Repository logo



Journal Title

Journal ISSN

Volume Title





Degree Level



Profound advances in cardiovascular disease (CVD) treatments have been made over the last two decades. However, poor adherence to preventative therapies remains a critical problem in the health of Canadians. Despite decades of research, contemporary knowledge about adherence is often based on theory that has not been confirmed with quantitative research findings. For example, adherence to preventative medications is widely considered to reduce risks for major health outcomes. However, major differences in the estimation of medication adherence benefits exist. Thus, a study was conducted to determine if the association between poor adherence and the risk of death was influenced by the method used to identify optimal adherence. The impact of adherence to statin medications on mortality was assessed among a cohort of 9,051 individuals who received a statin medication following discharge from a hospitalization for acute coronary syndrome (ACS). Using a fixed-summary measure, optimal adherence to statins was not associated with mortality benefits (adjusted HR 0.97, 95%CI 0.86 to 1.09, p=0.60). In contrast, the repeated measures approach resulted in a significant 25% reduction in the risk of death among adherent individuals (adjusted HR 0.75, 95%CI 0.67 to 0.85, p<0.01). However, neither estimate could be regarded as the most robust. Thus, until a gold standard method is established, researchers should report the estimates resulting from both methods. Among all adherence predictors, socioeconomic status (SES) is widely considered to be prominent because of its associations with many factors theoretically affecting adherence such as economic, social, and education-related features. However, published studies have reported inconsistent results about the impact of SES on adherence. A systematic review of published studies examining predictors of antihypertensive medications adherence was performed. Almost half of studies reviewed neglected to measure SES; and in studies where SES was measured, income assessment was typically the only measure. Overall, only a minor association between SES and adherence was observed after pooling all available data (pooled adjusted risk estimate for non-adherence according to SES (high versus low) 0.89, 95% CI 0.87 to 0.92; p<0.001). It was hypothesized that the performance of adherence prediction models would improve if SES was represented using more comprehensive measures. A retrospective cohort of individuals who received a statin medication following discharge from a hospitalization for coronary heart disease was identified and followed for one year. Multi-domain measures did not improve the prediction performance of the population adherence model compared to single-domain measures. Overall, all SES measures examined had a very limited impact on prediction adherence. Supporting patients to adhere to their medications is a vital goal health care providers strive to achieve. Non-adherence to preventative medications is highly prevalent among patients surviving acute coronary syndrome (ACS). However, only few patients receive appropriate care after their ACS through support programs such as cardiac rehabilitation (CR). Because pharmacist’s interventions were shown to have beneficial impact on medication adherence in various settings, a streamlined pharmacist’s intervention in CR setting was investigated through a randomized clinical trial. The impact of this intervention was assessed through the proportion of patients who achieved optimal adherence. Although this proportion did not improve among the intervention group in comparison to the control group, an unexpected high prevalence of optimal adherence was obtained. A selection bias of highly motivated individuals in this study may explain this extraordinary adherence level. Results of the four independent research studies included in this dissertation provide novel insight relating to the factors, outcomes, and possible modalities to mitigate non-adherence in Canada. Further research is essential to help in relieving this major population health problem.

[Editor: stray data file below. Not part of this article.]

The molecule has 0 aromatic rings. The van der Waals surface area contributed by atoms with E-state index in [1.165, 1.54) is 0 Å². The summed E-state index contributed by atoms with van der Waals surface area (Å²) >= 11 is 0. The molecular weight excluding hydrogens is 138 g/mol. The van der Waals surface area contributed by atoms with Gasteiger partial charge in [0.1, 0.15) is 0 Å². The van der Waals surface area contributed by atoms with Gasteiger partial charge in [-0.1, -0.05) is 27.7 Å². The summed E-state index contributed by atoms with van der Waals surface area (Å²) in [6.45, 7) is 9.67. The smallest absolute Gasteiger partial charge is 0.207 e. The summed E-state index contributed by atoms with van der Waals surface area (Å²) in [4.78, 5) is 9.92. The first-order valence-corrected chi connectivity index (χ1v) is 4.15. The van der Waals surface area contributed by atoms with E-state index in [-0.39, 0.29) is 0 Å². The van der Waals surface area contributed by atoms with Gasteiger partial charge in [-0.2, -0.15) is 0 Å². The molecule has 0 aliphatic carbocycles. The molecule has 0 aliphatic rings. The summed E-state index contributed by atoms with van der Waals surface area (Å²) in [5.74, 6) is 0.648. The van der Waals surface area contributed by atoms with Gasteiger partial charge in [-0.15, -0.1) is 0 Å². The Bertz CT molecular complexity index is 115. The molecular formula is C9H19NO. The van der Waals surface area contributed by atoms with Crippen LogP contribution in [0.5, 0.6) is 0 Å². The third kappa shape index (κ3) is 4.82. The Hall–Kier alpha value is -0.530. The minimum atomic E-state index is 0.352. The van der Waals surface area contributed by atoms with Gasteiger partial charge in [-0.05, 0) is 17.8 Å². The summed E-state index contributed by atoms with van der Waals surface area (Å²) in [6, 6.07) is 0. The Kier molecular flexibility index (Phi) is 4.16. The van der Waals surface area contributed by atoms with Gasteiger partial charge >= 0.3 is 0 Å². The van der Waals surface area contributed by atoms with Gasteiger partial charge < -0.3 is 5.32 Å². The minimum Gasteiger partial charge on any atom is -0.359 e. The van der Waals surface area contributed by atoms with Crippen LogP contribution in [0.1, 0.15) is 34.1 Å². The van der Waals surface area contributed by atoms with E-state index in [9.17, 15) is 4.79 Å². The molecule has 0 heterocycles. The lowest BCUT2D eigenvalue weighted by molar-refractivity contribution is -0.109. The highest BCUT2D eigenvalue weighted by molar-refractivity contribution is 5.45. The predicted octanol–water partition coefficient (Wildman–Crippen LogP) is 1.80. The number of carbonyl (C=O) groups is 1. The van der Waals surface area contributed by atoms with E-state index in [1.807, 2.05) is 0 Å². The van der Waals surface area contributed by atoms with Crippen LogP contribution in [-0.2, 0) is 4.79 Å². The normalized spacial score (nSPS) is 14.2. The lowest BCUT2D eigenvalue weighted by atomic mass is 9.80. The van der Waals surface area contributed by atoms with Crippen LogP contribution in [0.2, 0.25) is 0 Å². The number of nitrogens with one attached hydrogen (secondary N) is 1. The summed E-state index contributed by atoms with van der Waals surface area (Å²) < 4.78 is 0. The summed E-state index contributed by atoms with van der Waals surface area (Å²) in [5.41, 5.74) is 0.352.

Doctor of Philosophy (Ph.D.)


Pharmacy and Nutrition





Part Of